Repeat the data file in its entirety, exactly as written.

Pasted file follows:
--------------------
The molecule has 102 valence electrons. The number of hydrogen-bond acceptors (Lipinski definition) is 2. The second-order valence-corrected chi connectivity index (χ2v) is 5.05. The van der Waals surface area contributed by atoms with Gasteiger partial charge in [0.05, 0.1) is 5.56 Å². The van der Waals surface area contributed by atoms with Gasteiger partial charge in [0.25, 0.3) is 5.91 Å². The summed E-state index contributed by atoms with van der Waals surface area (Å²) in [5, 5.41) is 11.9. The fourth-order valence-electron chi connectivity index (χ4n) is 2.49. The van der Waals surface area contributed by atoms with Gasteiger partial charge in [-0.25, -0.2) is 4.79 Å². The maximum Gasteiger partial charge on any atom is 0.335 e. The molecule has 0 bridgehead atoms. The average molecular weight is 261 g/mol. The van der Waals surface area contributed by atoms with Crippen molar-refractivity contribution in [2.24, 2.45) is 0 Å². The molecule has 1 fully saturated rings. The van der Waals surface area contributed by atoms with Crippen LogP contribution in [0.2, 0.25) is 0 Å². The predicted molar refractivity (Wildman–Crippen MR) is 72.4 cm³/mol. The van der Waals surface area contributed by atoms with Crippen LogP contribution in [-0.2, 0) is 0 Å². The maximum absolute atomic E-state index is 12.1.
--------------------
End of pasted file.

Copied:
The molecule has 102 valence electrons. The number of hydrogen-bond acceptors (Lipinski definition) is 2. The second-order valence-corrected chi connectivity index (χ2v) is 5.05. The van der Waals surface area contributed by atoms with Gasteiger partial charge in [0.05, 0.1) is 5.56 Å². The van der Waals surface area contributed by atoms with Gasteiger partial charge in [0.25, 0.3) is 5.91 Å². The summed E-state index contributed by atoms with van der Waals surface area (Å²) in [5, 5.41) is 11.9. The fourth-order valence-electron chi connectivity index (χ4n) is 2.49. The van der Waals surface area contributed by atoms with Gasteiger partial charge in [-0.25, -0.2) is 4.79 Å². The maximum Gasteiger partial charge on any atom is 0.335 e. The molecule has 0 bridgehead atoms. The average molecular weight is 261 g/mol. The van der Waals surface area contributed by atoms with Crippen molar-refractivity contribution in [2.24, 2.45) is 0 Å². The molecule has 1 fully saturated rings. The van der Waals surface area contributed by atoms with Crippen LogP contribution in [0.2, 0.25) is 0 Å². The predicted molar refractivity (Wildman–Crippen MR) is 72.4 cm³/mol. The van der Waals surface area contributed by atoms with Crippen LogP contribution in [-0.2, 0) is 0 Å². The maximum absolute atomic E-state index is 12.1.